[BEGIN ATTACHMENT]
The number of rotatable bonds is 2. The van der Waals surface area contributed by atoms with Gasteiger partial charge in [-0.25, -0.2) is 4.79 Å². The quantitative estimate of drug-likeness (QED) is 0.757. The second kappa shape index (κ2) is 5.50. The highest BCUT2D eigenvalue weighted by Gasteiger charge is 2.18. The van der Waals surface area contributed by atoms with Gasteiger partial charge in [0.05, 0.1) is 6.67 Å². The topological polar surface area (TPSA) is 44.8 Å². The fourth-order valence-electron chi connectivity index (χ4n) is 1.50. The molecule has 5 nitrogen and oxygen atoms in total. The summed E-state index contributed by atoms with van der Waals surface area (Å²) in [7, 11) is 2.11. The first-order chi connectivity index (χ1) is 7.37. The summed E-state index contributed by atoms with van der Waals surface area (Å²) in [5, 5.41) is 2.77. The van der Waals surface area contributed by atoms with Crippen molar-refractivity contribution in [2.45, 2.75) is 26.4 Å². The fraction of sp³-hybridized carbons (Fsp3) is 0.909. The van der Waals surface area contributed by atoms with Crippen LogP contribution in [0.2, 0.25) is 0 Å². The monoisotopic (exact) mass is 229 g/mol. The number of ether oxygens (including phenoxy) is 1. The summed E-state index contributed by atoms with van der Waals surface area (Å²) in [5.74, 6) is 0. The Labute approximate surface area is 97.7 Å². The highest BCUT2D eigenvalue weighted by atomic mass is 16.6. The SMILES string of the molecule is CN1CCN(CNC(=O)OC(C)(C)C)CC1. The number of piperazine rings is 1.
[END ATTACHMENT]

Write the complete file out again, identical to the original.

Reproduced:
The number of rotatable bonds is 2. The van der Waals surface area contributed by atoms with Gasteiger partial charge in [-0.25, -0.2) is 4.79 Å². The quantitative estimate of drug-likeness (QED) is 0.757. The second kappa shape index (κ2) is 5.50. The highest BCUT2D eigenvalue weighted by Gasteiger charge is 2.18. The van der Waals surface area contributed by atoms with Gasteiger partial charge in [0.05, 0.1) is 6.67 Å². The topological polar surface area (TPSA) is 44.8 Å². The fourth-order valence-electron chi connectivity index (χ4n) is 1.50. The molecule has 5 nitrogen and oxygen atoms in total. The summed E-state index contributed by atoms with van der Waals surface area (Å²) in [7, 11) is 2.11. The first-order chi connectivity index (χ1) is 7.37. The summed E-state index contributed by atoms with van der Waals surface area (Å²) in [5, 5.41) is 2.77. The van der Waals surface area contributed by atoms with Crippen molar-refractivity contribution in [2.45, 2.75) is 26.4 Å². The fraction of sp³-hybridized carbons (Fsp3) is 0.909. The van der Waals surface area contributed by atoms with Crippen LogP contribution in [0.2, 0.25) is 0 Å². The monoisotopic (exact) mass is 229 g/mol. The number of ether oxygens (including phenoxy) is 1. The summed E-state index contributed by atoms with van der Waals surface area (Å²) in [5.74, 6) is 0. The Labute approximate surface area is 97.7 Å². The highest BCUT2D eigenvalue weighted by atomic mass is 16.6. The SMILES string of the molecule is CN1CCN(CNC(=O)OC(C)(C)C)CC1. The number of piperazine rings is 1.